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KL: The two of you are both classically trained illustrators, yet you end up getting a lot of design work that most graphic designers would kill for (Urban Outfitters, Burton, Element,)
JK: I think itâ€™s made us unique.
SH: A lot of times clients will call in our book for an illustration job but once they see we know how to handle type it opens the door to a lot of other things.
JK: When we get a call for work we like to think as big as we can. Sometimes weâ€™ll send them things that show great ideas regardless of whether or not we think they can afford it. Then all of a sudden a little illustration project starts turning into posters and ads and all sorts of things.
SH: It can work the other way around as well because sometimes people will see a (Urban Outfitters) catalog or a layout project weâ€™ve done and hire us for that, but once they see our illustration work they realize we can create images and we end up doing that as well.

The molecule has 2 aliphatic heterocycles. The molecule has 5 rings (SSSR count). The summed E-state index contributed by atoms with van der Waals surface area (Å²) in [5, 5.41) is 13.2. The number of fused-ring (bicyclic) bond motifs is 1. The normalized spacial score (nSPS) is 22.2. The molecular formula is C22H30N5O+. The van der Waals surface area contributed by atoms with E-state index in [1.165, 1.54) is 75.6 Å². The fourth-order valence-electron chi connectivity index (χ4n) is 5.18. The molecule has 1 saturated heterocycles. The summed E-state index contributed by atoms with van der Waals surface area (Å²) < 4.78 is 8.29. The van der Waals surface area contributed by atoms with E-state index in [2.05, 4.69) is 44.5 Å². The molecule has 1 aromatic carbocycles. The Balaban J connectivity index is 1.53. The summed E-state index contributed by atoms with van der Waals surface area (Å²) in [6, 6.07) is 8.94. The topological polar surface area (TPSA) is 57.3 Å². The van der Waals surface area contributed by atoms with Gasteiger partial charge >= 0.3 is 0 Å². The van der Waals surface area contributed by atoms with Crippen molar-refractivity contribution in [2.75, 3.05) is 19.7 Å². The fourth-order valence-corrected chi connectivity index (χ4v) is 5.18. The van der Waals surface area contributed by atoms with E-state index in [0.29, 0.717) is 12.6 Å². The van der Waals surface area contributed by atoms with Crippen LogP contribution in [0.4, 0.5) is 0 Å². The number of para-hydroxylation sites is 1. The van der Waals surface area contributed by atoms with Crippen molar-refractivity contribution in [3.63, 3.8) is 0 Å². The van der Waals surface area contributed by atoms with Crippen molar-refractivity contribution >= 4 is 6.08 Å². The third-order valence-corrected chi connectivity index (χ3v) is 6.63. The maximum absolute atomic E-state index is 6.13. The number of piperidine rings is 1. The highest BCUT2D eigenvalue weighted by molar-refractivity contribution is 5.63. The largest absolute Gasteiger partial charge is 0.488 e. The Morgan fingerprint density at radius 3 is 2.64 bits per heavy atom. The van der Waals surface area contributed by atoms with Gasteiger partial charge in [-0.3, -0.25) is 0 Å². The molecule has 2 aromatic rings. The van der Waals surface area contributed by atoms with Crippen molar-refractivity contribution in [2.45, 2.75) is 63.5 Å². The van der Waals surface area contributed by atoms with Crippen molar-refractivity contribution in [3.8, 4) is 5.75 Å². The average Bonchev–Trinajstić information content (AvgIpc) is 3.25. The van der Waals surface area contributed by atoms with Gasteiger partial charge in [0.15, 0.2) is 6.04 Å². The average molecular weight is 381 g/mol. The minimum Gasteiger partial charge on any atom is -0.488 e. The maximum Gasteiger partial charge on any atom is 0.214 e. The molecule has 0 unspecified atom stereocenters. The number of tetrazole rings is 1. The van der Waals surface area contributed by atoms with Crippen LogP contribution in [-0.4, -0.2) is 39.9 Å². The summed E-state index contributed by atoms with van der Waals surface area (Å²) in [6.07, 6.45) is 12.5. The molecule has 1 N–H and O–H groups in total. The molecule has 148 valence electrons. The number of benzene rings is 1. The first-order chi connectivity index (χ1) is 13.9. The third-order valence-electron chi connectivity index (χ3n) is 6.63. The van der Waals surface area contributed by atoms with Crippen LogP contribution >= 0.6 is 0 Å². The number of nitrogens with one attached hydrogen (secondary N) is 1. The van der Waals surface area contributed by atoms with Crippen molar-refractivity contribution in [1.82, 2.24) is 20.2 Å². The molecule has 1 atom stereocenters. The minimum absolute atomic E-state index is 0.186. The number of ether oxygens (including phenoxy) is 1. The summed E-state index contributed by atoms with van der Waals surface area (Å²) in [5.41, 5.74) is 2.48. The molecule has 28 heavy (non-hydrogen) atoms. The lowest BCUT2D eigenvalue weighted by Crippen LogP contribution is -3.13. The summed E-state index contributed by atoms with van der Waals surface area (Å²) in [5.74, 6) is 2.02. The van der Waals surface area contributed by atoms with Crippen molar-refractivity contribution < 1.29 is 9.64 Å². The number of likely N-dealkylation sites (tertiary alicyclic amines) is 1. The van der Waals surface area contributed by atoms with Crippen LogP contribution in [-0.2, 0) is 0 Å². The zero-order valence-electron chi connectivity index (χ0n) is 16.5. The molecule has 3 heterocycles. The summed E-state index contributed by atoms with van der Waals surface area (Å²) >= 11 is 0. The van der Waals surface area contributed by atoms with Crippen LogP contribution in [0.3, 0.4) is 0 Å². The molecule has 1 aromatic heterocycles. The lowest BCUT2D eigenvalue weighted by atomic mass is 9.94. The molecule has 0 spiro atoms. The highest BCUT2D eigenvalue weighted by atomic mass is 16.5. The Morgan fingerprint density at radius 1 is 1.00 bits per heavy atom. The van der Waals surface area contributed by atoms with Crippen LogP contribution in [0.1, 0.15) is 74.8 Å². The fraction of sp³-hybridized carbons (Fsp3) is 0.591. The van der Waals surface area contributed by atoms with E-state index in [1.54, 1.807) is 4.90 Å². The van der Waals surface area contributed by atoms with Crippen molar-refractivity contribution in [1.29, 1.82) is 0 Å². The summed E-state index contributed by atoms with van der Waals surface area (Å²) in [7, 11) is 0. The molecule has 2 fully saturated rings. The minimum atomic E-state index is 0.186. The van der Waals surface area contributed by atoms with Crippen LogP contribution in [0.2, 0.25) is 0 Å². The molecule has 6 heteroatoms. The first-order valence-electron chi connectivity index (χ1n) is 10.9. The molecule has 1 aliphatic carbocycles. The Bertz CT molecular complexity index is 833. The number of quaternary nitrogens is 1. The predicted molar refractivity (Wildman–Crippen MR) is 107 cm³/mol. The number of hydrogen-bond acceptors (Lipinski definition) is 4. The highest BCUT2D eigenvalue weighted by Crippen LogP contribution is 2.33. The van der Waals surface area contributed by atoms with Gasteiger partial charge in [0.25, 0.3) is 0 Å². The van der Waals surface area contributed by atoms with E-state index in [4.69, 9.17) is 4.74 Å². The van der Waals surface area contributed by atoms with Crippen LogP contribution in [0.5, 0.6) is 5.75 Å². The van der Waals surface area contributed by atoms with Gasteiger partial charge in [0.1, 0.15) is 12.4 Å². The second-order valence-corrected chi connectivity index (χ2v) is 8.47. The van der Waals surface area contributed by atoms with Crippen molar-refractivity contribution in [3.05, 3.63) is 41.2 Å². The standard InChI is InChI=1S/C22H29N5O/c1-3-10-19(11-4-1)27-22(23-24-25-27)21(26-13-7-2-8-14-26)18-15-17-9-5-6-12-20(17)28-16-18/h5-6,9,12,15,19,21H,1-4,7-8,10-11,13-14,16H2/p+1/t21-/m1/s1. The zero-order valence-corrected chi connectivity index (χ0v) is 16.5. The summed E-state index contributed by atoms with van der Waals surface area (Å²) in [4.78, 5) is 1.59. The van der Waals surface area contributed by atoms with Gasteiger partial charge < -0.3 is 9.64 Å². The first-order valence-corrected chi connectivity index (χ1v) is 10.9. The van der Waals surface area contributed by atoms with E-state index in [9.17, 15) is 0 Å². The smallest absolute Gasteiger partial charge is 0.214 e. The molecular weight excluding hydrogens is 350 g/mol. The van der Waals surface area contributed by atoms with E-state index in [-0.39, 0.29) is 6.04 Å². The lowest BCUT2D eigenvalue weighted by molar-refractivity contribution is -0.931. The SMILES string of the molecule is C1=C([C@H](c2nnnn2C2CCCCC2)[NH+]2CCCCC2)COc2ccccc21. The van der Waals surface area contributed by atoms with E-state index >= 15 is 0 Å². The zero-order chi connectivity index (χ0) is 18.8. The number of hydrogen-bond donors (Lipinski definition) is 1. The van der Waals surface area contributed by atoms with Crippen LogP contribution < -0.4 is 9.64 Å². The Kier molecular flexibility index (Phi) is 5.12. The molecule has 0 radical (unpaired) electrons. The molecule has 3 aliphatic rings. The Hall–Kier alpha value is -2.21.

KL: So who do you guys respect among your peers?
JK: I think anybody whoâ€™s able to make art and love what theyâ€™re doing without compromising theyâ€™re soul.
KL: Give me an example.
JK: Shepard Fairey has always been a huge supporter of our work. Heâ€™s always looked out for us, always given us big ups where ever he can.
Heâ€™s done a really good job of working on as big a scale as he wants.
Heâ€™s letting the market determine whether or not heâ€™s got the right idea rather than taking on huge clients with tons of money that he has to compromise with.